They came to the Verizon Wireless Amphitheater in Irvine as early as 1 a.m. Saturday, prepared to wait for hours in a line more than 1,000 cars long.
Not for Prince, U2 or Beyonce.
Under a program sponsored by the South Coast Air Quality Management District, they came to exchange their noisy, fume-spewing, gasoline-powered lawnmowers for quiet, environmentally sensitive, cordless electric models worth $400.
For The Record
Los Angeles Times Thursday May 27, 2004 Home Edition Main News Part A Page 2 National Desk 2 inches; 82 words Type of Material: Correction
Lawn mower emissions -- An article in some editions of Sunday's California section about a South Coast Air Quality Management District program to exchange gasoline-powered lawnmowers for electric models incorrectly described the potential effect. The article said the exchange of 4,000 mowers could reduce hydrocarbon emissions by nearly 20 tons a year -- or what 43 new cars, driven 12,000 miles each, would emit. In fact, 20 tons is the amount of pollution emitted by 172,000 cars driven 12,000 miles a year.
They brought Toro, Craftsman, Briggs & Stratton and McLane mowers in car trunks and in the backs of pickup trucks and SUVs.
Some trade-ins were rusty carcasses -- even antique reel mowers with engines atop the blades -- and some were as clean as the day they left Sears or Home Depot.
The AQMD's offer was for each mower owner to bring in a working gas model and trade it and $100 for a Neuton electric mower with cutting power equal to a 5-horsepower gas model.
Wayne and Connie Stahnkey of Huntington Beach brought their 10-year-old Lawnboy after hearing about the program on the radio.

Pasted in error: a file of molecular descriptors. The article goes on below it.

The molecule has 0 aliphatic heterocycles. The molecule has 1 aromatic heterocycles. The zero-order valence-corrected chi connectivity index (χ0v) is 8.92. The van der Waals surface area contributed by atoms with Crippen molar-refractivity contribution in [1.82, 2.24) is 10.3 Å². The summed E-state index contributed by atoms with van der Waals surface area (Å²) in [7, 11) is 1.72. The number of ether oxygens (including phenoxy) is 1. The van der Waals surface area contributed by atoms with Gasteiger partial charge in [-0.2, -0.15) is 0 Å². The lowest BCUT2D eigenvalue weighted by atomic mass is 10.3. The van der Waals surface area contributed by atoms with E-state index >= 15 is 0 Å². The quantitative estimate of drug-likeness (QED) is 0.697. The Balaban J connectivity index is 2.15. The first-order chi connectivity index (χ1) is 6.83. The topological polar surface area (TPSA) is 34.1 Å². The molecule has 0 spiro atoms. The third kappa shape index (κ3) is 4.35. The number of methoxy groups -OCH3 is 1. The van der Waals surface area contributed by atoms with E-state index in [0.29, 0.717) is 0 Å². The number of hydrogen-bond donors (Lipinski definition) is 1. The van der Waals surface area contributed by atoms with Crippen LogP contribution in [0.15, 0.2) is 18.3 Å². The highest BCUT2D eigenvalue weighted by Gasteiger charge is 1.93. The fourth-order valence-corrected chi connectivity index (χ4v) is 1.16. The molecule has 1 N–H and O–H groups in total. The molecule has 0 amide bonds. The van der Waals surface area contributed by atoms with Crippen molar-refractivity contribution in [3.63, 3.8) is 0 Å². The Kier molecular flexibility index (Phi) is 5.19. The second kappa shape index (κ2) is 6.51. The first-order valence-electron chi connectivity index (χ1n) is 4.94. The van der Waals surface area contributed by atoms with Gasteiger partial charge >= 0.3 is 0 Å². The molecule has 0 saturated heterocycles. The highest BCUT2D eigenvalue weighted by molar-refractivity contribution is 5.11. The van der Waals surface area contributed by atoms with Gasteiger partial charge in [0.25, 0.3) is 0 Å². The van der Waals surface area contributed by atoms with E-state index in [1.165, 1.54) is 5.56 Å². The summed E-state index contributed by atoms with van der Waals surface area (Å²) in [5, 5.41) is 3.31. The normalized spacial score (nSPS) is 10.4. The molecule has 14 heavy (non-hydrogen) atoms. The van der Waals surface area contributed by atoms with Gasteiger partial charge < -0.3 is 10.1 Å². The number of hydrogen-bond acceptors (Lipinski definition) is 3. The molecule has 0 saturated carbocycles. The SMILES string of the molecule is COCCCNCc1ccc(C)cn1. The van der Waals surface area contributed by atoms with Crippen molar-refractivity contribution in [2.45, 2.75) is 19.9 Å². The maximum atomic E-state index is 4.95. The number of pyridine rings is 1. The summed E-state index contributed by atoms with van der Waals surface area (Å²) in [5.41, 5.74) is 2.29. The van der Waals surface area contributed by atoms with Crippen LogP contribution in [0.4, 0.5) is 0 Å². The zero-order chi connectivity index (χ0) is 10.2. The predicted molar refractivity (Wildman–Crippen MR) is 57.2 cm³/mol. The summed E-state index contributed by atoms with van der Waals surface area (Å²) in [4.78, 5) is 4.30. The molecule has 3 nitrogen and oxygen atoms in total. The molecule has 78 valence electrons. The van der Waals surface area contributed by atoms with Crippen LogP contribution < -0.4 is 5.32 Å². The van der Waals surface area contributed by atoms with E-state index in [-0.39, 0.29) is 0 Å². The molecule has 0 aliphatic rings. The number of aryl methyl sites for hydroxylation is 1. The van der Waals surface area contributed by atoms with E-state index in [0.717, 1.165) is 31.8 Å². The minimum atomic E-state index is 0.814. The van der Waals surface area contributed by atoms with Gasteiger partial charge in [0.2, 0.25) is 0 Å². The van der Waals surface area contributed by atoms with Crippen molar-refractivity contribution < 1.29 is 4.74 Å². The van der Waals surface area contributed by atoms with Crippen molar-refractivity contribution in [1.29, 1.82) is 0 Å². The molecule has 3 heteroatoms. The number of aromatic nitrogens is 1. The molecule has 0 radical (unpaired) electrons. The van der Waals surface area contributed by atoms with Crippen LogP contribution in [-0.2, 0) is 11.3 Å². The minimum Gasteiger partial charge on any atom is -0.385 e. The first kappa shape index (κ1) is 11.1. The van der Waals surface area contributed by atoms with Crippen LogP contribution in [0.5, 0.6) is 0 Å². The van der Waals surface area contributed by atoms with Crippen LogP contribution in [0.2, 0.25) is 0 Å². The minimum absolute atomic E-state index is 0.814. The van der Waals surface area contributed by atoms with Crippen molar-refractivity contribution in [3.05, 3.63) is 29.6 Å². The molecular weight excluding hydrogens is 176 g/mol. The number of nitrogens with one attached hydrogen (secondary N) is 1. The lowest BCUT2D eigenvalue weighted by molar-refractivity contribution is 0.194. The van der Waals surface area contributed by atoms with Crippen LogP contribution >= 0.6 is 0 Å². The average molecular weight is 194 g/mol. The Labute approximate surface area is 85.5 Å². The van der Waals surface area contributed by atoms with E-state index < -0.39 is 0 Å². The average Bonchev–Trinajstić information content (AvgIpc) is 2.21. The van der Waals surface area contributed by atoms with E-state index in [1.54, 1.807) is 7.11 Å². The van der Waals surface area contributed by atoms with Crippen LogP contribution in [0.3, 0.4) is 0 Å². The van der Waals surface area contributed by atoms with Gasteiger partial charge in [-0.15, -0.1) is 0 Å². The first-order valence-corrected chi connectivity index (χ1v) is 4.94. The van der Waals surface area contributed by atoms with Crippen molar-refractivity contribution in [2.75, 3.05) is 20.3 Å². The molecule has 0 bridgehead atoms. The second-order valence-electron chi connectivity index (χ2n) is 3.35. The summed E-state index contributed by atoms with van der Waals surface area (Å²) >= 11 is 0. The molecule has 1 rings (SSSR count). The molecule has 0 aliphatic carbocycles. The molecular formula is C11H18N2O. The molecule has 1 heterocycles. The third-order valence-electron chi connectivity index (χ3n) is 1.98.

Connie Stahnkey said she usually does the lawn. "I like the exercise and the suntan," she said. The gasoline, however, is a big turnoff. "I don't want the smell on me, and then it's a hassle to get gas. Electric? Rechargeable? Works for me," she said.
Ronald Barron of Irvine got in line at 5 a.m. to swap his 8-year-old Craftsman for the Neuton.
"I won't have to spend money on gas anymore, and it's much quieter," so he can stop worrying about disturbing his neighbors early on weekends. "I can go out there any time now," he said.
AQMD officials exchanged 1,300 mowers on a first-come, first-served basis at the amphitheater in about four hours. The Irvine event was the third of four planned this year. An additional 1,000 electric mowers will be offered at Hollywood Park on June 12. The program is a repeat of one last year.
Workers from Pick Your Part, an Anaheim-based salvage yard, unloaded the mowers, started one up occasionally to make sure they weren't junk, and then cut wires and control cords.
Another worker used a hydraulic cutting tool to snip the handles off.
The handles, clipping bags, and the mowers themselves were tossed into separate 40-foot trash containers. Officials said they expected to fill seven containers -- six for mowers and handles and one for bags.
Cynthia Verdugo-Peralta, an AQMD board member, said the agency picked up 75% of the tab for the exchange, budgeting $820,000 for this year's program. The balance was made up by the $100 payments of individuals taking part in the exchange.
Officials estimate that this year's exchange of 4,000 mowers could reduce hydrocarbon emissions by nearly 20 tons a year -- or what 43 new cars, driven 12,000 miles each, would emit.